I just have to say that having a blog seems like a strange thing to do. Who gives a hoot about our daily breaths and farts? JC and I are on the road. Sold our house and living in our camper on wheels. A bunch of folks have pretty much begged for a blog. I love writing, they obviously love reading about everyday mundane things like gratitude and food and menopause and misshaps ... so this blog could very well be a perfect match .
Everyone asks us ,”Where ya headed? What’s your plan?” So before you think that this blog has a plan or we have a plan, let me just get this out of the way: We have no plan. We are headed into all unknown and so is this blog. After we lead some workshops in Ohio late July, we have no idea where we are heading or what we are doing. I keep picturing that great bumper sticker “All Who Wander Are Not Lost”. Then, I was in the laundromat waiting for our clothes to dry and looked at the lost and found and saw a paperback called Rolling to Nowhere. "Perfect", I thought, "someone already wrote our book."
We are on our friends land in the Celo Community about an hour north of Asheville. Celo Community (Quaker community that has been around about 60 years borders national forest and the view outside our windows is of the mountains. Up on the ridge of those mountains is the Appalacian Trail....and I have walked that whole ridge at different times in my life. So great to be looking up at it now. There is a cold clear river across the road and we dunk with the dogs when it gets too hot (90 yesterday).
I went to yoga taught by an eighty year old woman yesterday morning. This woman is in better shape than I was in my twenties. I am not kidding . I could not do half of what she could do. She shouted over to me in her Katherine Hepburn-esk accent, “Come on Rae, you can get that leg lower than that…breath into it and try harder.” I tried. No go. Ten minutes later she was doing these sit-uppy things that require abs of steel. When she started pushing me to get my self up I begged her for a tow rope. She kicked my butt in that class for almost two hours. I was inspired to take better care of myself. Even when on the road.
A neighbor found a half dead baby possom full of wounds and blood at her place yesterday. She brought him to the camper in the afternoon and asked me about him. I said I would take him and nurse him back to health if I could. He had yellow fly eggs filling every deep flesh wounds and covering his tail and ears.
I made a mixture with softened dog food, mashed banana, water, bach rescue remedy, salt, agave syrup, and a little bit of antibiotic powder out of a stash of veterinary antibiotics I keep in the dog first aid kit. I gave it to him every few hours with a dropper and cleaned up his fur and wounds.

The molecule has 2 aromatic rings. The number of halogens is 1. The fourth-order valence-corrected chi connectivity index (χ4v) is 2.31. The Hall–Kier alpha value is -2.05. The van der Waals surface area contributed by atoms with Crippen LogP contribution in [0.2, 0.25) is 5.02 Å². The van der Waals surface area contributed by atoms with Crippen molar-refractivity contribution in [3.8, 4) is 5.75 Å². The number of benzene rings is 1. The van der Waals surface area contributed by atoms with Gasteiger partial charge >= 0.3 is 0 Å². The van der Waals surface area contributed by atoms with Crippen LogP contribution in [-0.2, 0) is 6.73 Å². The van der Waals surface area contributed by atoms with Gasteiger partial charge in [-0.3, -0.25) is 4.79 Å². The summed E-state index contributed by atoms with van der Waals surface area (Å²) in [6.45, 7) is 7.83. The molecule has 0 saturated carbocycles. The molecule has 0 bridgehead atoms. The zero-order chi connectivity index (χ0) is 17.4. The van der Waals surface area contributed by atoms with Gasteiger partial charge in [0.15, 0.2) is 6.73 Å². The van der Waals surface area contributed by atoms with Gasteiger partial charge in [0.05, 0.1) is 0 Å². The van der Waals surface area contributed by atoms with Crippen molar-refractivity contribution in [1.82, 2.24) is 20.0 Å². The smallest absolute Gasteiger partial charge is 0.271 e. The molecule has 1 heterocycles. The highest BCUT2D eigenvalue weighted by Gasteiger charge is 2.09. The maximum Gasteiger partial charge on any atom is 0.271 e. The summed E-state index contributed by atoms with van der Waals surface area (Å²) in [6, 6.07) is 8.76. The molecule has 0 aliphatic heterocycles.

It is 5 am on day two with him when I am writing this. I got up to feed him. This possom raising is a lot of intuition and a little science with me. I went into our camper bathroom, turned on the light, looked in the bathtub where I left him sleeping a few hours ago and he was gone. Wait, this is the cut up, bloody, yellow ooze out of his eyes, spine sticking out skinny, can't walk little possom. At least he wasn't still covered in fly eggs when I last saw him. (I had gotten them all off of him with a flea comb). My mouth was literally wide open when I saw he was gone. I picked up the towels lining the bathtub. Nope, not under there. I picked up the little cardboard clubhouse that I made him and turned it upside down, like in a magicians show, just to prove to myself it was really empty. I searched every nook of the bathroom including the inside of all 15 toilet paper rolls and our dirty laundrybasket. I was wearing my headlamp. No kid to be seen. (we just call him KId so we wont get attached to him). I cannot imagine how he got out of the tub. It is a long way down the side to the floor. Somehow he did get down there. Then I saw it: Under the door is a gap big enough for a possom. I had closed the door to keep the dogs from eating him, I never imagined I had to worry about him walking out under the door. I looked all over the floor and ledges and couldn't find him. Still using my bright headlamp, I went outside and checked all around in the field and woods that are nearby, hoping to catch him before he went too far. I know he is not ready for the big wild world yet. I came back in the camper, amazed that he got past both dogs and somehow made it out of here. The door is wide open for the dogs to go in and out. It just has a little screen flap. I decided to do one more check inside, even though, by this time, I am convinced he has gone outside to die somewhere. I was disappointed because I was really sure we were making quick progress. As my headlamp lights up the area next to my side of the bed, I am so relieved to see one curled up little possom who has made a bed with my socks and has gone to sleep. I picked him up and got his food ready. He ate like a carb loading marathon runner. This was one hungry little fella. With a full belly, he went to sleep in his favorite spot: a little marsupial pouch made out of a pillow case at my belly. He is there now while I type. This means I am not going back to sleep. I cannot take a chance he will wake up and be a dead possom walking. Although our dog Bean leaves him alone when I am around, I have a feeling she would think of him as one of her squeaky toys as soon as I turn my back. I will take a photo of him in marsupial pouchland if I can. I hope you can see his gigantic yoda ears. He is healing fast. His eyes are getting clear and his wounds aren't bloody or caked in nasty stuff (medical term) anymore. I dont know if he has internal injuries. If he does there is nothing I can do but give him lots of Reiki and picture him healing. I think it is so sweet that he went to my side of the bed and probably tried to wake me up to feed him. After less than 10 hours in my care, he knows who the sugar mamma is. Who says these animals are not intelligent?